One of my favorite things about traveling abroad is the history. Everywhere you go there is history all around you. Everything from the architecture to the roadways seem to have a story to tell. Most people think this isn’t the case in the United States, but most people are wrong. This country has a rich history and a million stories to tell, we just have to be a little more open to listening. Our history markers may not be as obvious as what you see in Europe, but they’re here.
One of the best ways to explore historical roots is to book an organized tour of some kind, and Myrtle Beach horseback rides are a great way to take a historic tour of South Carolina. Lucky for you, Inlet Point Plantation offers a fantastic historic ride that history buffs and novices alike are sure to enjoy.
Our plantation has played host to some pretty amazing historical figures and events. We’ve already told you about the days when Inlet Point was home to a confederate fort. We’ve discussed one of our most exciting past residents, Billy the Kid. Now we’re going to take a look at another fascinating ex-resident—maybe squatter or visitor would be a more appropriate term—of Inlet Point Plantation. Now, I will be honest, I am only going on rumors with this one; but when it’s rumored that Blackbeard himself once used your island as a safe haven, you go with it…
The history of legendary English pirate, Blackbeard is as mysterious as it is famed. It is commonly believed that Blackbeard was Edward Teach, probably born in Bristol, England and probably a sailor on privateer ships in his earlier years. With the knowledge he gained as a privateer, Teach left those days behind, stole a ship to use as his own and became the most notorious pirate to go down in history; or so the legend goes.
Although some believe that the tales of Blackbeard have been romanticized for effect, historians are as certain as they can be that this particular pirate did exist. And while he may not have been as ruthless and rowdy as the tales will have you believe, he was almost certainly a prominent pirate who successfully captured and looted numerous merchant ships in the 1700s.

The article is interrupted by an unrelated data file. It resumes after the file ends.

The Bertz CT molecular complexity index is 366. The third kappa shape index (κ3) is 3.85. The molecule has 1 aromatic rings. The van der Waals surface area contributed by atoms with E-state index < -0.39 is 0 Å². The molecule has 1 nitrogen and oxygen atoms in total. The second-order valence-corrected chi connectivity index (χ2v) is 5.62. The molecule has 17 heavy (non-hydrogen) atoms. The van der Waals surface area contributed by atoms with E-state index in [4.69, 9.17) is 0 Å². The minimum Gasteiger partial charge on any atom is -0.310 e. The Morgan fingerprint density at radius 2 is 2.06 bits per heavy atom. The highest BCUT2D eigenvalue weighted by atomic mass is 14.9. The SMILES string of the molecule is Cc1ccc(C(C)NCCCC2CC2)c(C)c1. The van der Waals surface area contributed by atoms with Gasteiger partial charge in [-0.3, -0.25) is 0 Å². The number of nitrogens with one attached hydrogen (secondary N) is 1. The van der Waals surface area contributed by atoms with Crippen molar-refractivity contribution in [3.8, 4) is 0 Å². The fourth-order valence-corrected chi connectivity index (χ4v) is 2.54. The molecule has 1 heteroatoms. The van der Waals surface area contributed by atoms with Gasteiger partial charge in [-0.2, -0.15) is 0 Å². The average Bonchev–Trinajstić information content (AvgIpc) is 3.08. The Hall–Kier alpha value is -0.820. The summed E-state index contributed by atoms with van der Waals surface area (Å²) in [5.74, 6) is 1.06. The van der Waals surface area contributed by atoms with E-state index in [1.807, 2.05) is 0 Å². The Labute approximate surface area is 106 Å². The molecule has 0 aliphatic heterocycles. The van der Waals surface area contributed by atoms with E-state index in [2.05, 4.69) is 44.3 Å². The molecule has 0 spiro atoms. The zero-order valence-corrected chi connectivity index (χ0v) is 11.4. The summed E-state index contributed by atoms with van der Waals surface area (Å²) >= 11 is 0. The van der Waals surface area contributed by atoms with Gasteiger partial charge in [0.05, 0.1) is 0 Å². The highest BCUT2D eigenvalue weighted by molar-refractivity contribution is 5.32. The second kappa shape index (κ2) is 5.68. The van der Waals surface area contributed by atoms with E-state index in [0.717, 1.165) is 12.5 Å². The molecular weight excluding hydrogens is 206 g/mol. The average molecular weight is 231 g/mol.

As you read the many tales, historical accounts and biographical reports out there one thing becomes clear, Blackbeard’s hubris was the beginning of the end for him. Blackbeard was finally brought down when he decided to host a wild pirate get-together that lasted days. After a daylong ship chase, Blackbeard was finally killed by Lieutenant Robert Maynard of the Royal Navy, leaving behind a much mused about treasure that has yet to be found.
It is universally agreed upon that Blackbeard’s main pirating grounds were along the East Coast of the US and his home base was most likely in one of the Carolinas; and this brings us to the Inlet Point Plantation. It’s rumored that sometime in the midst of all these hijinks, maybe even multiple times, Blackbeard sought refuge on our little island. Now, I know what you’re thinking—well at least it’s what I’ve thought—could Blackbeard have buried his infamous lost treasure at Inlet Point? Well, we’ve searched the property ten times over and have yet to find Blackbeard’s treasure. So if he did burry it on our island, he hid it very, very well.